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Can the COMAC C919 Alter the Aircraft Market Dynamics Significantly?

Can the COMAC C919 Alter the Aircraft Market Dynamics Significantly?

The Chinese home-made single-aisle aircraft, the COMAC C919 has successfully completed its maiden flight on May 5, 2017. According to different reports, the C919 is set out to compete against the re-engined Airbus A320neo and Boeing 737 MAX. And one should add the Bombardier CSeries to that list. Yet, officially COMAC was a technical partner of the Canadian airframer for its all-new CSeries. Therefore, this existing cooperation may, in theory, spare the Montreal-based original equipment manufacturer (OEM). Practically speaking, however, it is hard to imagine how Chinese airlines would let down their home-made airplane in favor of foreign interests. This reasoning applies to Airbus and Boeing as well, despite the fact that both Western OEMs have set up plants in China and thus do manufacture some of their airplanes there.

Latest reports suggest that COMAC has received orders totaling 566 C919 airplanes of which 99 are firm orders, including 10 aircraft for GE Capital Aviation Services (GECAS). Orders placed by Chinese business entities, including airlines, banks, and leasing companies represent 98% of the total.

So will the C919 alter the aircraft market dynamics? The answer is affirmative. Yet, to what extent? One might ask. Can COMAC dominate the Chinese single-aisle market? Probably in the decades to come. Some critical conditions need to be met in terms of reliability, safety, and aftermarket support.

As the Chinese home-made aircraft proved to be as reliable and as safe as western-designed aircraft, chances are the C919 will capture a significant chunk of the Chinese domestic market. Providing support to local airline clients should not be much of an issue.

When it comes to international markets, however even if the C919 prove to be very reliable and safe, some key challenges to meet would be the timely certification by foreign regulatory bodies such as the FAA and EASA, in addition to aftermarket support. As such, COMAC may win international orders with varying degrees of difficulty. This will depend on whether existing commercial ties between China and other foreign countries can help in setting up a robust network of in-service support in a timely manner.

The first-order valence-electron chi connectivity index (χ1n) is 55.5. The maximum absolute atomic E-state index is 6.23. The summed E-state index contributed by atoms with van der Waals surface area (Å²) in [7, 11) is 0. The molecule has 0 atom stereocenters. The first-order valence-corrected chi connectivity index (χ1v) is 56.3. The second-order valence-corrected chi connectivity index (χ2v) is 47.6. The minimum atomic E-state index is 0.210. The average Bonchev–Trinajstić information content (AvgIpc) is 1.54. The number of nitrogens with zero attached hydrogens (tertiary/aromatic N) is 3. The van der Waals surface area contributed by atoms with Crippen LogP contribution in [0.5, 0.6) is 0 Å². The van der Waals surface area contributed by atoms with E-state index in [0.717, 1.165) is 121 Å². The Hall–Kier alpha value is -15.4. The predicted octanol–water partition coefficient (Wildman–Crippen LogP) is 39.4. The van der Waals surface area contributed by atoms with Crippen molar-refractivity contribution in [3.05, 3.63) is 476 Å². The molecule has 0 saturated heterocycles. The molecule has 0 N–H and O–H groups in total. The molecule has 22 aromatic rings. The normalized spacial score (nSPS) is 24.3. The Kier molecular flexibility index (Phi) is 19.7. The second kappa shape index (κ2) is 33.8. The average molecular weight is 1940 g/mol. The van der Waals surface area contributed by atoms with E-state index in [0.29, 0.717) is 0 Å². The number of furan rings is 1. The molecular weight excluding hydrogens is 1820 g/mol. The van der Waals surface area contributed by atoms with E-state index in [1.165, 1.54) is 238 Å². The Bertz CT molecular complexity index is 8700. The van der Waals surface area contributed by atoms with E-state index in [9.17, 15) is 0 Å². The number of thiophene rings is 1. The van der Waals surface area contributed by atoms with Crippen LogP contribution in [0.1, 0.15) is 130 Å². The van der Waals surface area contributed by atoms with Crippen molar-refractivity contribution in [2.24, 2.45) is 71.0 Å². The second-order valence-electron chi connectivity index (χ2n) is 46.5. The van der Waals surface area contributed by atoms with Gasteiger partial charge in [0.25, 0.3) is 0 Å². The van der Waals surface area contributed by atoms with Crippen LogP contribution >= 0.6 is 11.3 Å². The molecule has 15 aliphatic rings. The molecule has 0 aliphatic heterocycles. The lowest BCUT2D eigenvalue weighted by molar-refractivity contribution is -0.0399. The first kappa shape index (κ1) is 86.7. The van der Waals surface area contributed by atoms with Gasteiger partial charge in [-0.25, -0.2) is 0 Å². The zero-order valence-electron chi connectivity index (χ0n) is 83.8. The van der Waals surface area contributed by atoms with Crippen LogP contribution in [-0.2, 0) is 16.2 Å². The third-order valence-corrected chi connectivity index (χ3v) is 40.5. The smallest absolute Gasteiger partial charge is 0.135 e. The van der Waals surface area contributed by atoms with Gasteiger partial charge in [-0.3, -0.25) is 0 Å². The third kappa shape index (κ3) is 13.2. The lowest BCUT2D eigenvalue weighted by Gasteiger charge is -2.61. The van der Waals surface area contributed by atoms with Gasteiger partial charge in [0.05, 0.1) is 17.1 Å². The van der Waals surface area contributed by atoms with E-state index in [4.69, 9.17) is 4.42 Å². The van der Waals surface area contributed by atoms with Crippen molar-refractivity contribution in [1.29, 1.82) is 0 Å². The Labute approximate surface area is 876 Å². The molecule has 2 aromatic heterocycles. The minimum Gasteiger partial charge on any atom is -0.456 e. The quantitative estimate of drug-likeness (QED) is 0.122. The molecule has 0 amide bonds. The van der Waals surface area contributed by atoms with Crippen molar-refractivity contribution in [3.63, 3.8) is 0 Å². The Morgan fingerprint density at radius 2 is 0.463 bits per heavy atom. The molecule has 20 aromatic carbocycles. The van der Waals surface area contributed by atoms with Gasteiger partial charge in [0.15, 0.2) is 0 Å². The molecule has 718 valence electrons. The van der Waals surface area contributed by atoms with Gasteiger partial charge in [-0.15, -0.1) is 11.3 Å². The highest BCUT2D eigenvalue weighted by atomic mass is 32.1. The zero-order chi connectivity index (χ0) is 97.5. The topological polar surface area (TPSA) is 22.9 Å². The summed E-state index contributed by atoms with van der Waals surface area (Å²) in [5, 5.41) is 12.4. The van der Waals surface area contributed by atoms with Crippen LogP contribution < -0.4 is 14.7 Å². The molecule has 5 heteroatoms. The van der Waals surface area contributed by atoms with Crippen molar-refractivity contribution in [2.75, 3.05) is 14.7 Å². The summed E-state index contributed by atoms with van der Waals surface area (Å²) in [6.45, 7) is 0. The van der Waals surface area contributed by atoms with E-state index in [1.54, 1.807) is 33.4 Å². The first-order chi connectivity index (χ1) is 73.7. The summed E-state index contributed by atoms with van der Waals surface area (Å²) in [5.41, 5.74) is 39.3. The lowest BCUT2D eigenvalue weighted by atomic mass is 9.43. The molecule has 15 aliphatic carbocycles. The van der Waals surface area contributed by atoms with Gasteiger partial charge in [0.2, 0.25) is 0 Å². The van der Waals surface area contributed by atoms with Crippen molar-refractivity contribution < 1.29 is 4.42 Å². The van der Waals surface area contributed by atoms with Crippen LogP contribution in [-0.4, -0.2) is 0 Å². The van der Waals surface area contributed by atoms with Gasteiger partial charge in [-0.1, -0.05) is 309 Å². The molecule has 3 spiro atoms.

The Western market, however, may prove to be much more difficult until the Chinese OEM is in a position to set up an adequate support network in Europe and the Americas.

Hopefully, the experience gained at conquering their domestic and regional markets first could help significantly to expand progressively into Western markets. Considering the fast growth of the demand for air travel in China along with heavy investments in aviation infrastructure, it may well be that COMAC would not need the international orders before altering the dynamics of the aircraft market significantly.

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Kofi Sonokpon

Kofi Sonokpon

Managing Editor of Airline Profits, the first aviation magazine devoted to improving airline effectiveness and profitability, Kofi Sonokpon has more than 20 years of international experience in aviation. Kofi holds an IATA sponsored Master of Business Administration (MBA) in Air Transport Management from the John Molson School of Business at Concordia University in Montreal. Kofi Sonokpon is also an author and speaker on the topics of leadership, effectiveness, and profitability.